Russia’s economy has endured a tumultuous year: falling oil prices, international sanctions and a declining ruble have pressed the Kremlin to answer questions about the long-term sustainability of its current growth model. What opportunities and challenges face the Russian economy in 2015? What are the Kremlin’s economic priorities and how will it craft policy to reach these ends in the coming year?

On January 28, 2015 CGI hosted a half-day conference featuring top Russian and American experts to discuss the outlook for Russia’s economic future. Their main points are summarized below.

Panel 1: Domestic Dynamics of the Economic Downturn


Sergey Aleksashenko, Private Solutions LLC; former Deputy Minister of Finance of Russia and former Deputy Governor, Russian Central Bank:

  • The Russian economy is built on corruption but it is much more stable than we tend to believe. In addition, what the West calls “corruption” in Russia is really racketeering – a developed system of payments to local authorities and public servants, to which businesses must contribute in order to exist.
  • China has no official sanctions against Russia, but Chinese banks are hesitant to lend to Moscow. This undermines the Kremlin’s attempt to replace lost Western financing with Chinese funds.
  • The most likely prognosis for the Russian economy is a long and steady decline, accompanied by state attempts at budget redistribution in place of reform. The Kremlin may also loosen some regulations on small- to medium-sized business, though it has no plans to bail them out.


Anders Aslund, Senior Fellow, Peterson Institute and Adjunct Professor, Georgetown University:

  • Sanctions had a much worse effect than anyone in or outside of Russia expected. However, sanctions are most effective when they are being threatened with or finished with.
  • Low oil prices mean 1/3 of Russia’s export revenue is gone, while imports are expected to fall by half under current conditions. The value of Gazprom, the most important company in Russia, has fallen 7-8 times since the start of the crisis.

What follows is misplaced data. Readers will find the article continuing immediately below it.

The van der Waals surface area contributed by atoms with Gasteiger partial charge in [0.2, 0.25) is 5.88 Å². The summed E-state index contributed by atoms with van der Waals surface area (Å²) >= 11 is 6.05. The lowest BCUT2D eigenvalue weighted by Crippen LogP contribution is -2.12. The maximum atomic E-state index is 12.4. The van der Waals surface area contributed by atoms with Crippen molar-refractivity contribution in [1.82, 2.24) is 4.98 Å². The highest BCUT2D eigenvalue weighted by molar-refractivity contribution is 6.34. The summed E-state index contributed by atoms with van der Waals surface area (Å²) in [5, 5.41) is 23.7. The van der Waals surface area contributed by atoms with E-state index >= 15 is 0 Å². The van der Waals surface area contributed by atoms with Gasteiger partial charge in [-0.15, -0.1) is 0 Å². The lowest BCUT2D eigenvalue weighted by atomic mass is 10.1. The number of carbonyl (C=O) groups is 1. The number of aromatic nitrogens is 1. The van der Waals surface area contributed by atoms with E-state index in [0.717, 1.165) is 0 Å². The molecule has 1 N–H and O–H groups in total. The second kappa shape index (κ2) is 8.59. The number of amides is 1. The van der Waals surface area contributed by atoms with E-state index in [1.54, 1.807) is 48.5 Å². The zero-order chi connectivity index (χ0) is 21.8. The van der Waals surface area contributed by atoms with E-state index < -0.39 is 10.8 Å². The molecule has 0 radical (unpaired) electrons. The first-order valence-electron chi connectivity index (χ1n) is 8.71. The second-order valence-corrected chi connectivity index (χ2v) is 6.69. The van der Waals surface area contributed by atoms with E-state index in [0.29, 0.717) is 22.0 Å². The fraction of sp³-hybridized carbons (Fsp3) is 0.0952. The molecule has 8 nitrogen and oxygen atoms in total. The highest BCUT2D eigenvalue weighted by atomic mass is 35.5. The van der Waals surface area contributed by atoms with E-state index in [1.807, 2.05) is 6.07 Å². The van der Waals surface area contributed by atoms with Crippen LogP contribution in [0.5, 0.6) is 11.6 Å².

• Exclusion from the SWIFT banking system would seriously complicate all bank payments with Russia.


Maxim Trudolyubov, Fellow, Woodrow Wilson Center and Opinion Page Editor, Vedomosti Daily, Russia:

  • Before 2014, Russian companies had a tacit agreement with the Kremlin which encouraged business offshore and into western financial institutions. This arrangement discourages property rights protection and fails to create institutional capacity.
  • Russia’s plunging economy is presented as the price of pursuing a noble cause: standing up to a waning America, fighting “fascism” in Ukraine and winning recognition for Russia as a global power. This narrative is conducted without regard for small and medium-sized business activity.


Panel 2: International Ramifications of a Weakening Russia



Dieter Dettke, Adjunct Professor, Georgetown University; former U.S. Representative and Executive Director, Washington Office of the Friedrich Ebert Foundation:

  • Germany’s top priority is to secure a European consensus, so it can’t push too hard on lifting sanctions. Yet Germany values the reconciliation of the German and Russian people that began with ostpolitik and is hesitant to lose that relationship.
  • 6,000 German companies and 300,000 jobs depend on Russia, and large investments were planned before the current crisis. Germany expects to lose 1/3 of business with Russia, with 45-50% loss in the tech and engineering sectors — largely to the benefit of China.
  • A turn to China would severely limit Russia’s scope of action as a “great power.” Russia’s great-power status has always been linked to cooperation and a productive relationship with Europe.
  • The Eurasian Union brings less economic gain to Russia than the proposed free-trade area from Lisbon to Vladivostok. However, the Ukraine crisis makes the latter project impossible.


Edward Verona, Senior Advisor, McLarty Associates; former President, U.S.-Russia Business Council:

  • Prime Minister Dmitry Medvedev’s focus on the 4 i’s (innovation, investment, institutions, information) brought few results for the Russian economy.
  • ExxonMobil has a strategic agreement with Rosneft but suspended operations since sanctions. The West would get back to business with Russia very quickly if sanctions were lifted, but that won’t happen anytime soon.


Jill Dougherty, Public Policy Scholar, Kennan Institute; former Foreign Affairs Correspondent, CNN:

  • The current mood in Moscow is that of fear about the situation getting worse. Many Russians lost all savings during the crises of 1993 and 1998, and have a visceral response to economic scares.
  • Recent statements by Russian officials indicate the Kremlin is inoculating people ahead of hard times. The economic downturn has only reinforced peoples’ perception that Putin alone can take them out of the crisis.
  • The West can change Russians’ perceptions about democracy by stressing that it is a flawed system which strong institutions can serve to correct. Russia has strong personalities but weak institutions; it needs a greater emphasis on structure and process.